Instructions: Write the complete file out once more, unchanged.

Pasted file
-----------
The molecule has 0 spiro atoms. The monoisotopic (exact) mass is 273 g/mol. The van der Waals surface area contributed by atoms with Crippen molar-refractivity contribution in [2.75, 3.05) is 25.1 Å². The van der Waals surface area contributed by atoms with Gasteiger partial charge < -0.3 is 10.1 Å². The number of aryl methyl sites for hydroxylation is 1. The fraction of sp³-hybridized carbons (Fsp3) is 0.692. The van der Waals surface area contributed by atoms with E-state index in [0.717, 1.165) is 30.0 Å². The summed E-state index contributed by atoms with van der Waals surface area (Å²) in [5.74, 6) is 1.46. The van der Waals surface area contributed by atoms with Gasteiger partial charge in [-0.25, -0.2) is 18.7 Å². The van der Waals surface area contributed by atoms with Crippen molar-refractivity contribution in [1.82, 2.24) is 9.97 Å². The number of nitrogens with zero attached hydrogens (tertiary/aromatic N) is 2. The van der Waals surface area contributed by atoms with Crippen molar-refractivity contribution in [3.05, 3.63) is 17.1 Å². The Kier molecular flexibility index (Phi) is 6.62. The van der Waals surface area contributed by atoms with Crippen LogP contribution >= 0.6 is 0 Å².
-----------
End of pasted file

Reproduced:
The molecule has 0 spiro atoms. The monoisotopic (exact) mass is 273 g/mol. The van der Waals surface area contributed by atoms with Crippen molar-refractivity contribution in [2.75, 3.05) is 25.1 Å². The van der Waals surface area contributed by atoms with Gasteiger partial charge < -0.3 is 10.1 Å². The number of aryl methyl sites for hydroxylation is 1. The fraction of sp³-hybridized carbons (Fsp3) is 0.692. The van der Waals surface area contributed by atoms with E-state index in [0.717, 1.165) is 30.0 Å². The summed E-state index contributed by atoms with van der Waals surface area (Å²) in [5.74, 6) is 1.46. The van der Waals surface area contributed by atoms with Gasteiger partial charge in [-0.25, -0.2) is 18.7 Å². The van der Waals surface area contributed by atoms with Crippen molar-refractivity contribution in [1.82, 2.24) is 9.97 Å². The number of nitrogens with zero attached hydrogens (tertiary/aromatic N) is 2. The van der Waals surface area contributed by atoms with Crippen molar-refractivity contribution in [3.05, 3.63) is 17.1 Å². The Kier molecular flexibility index (Phi) is 6.62. The van der Waals surface area contributed by atoms with Crippen LogP contribution >= 0.6 is 0 Å².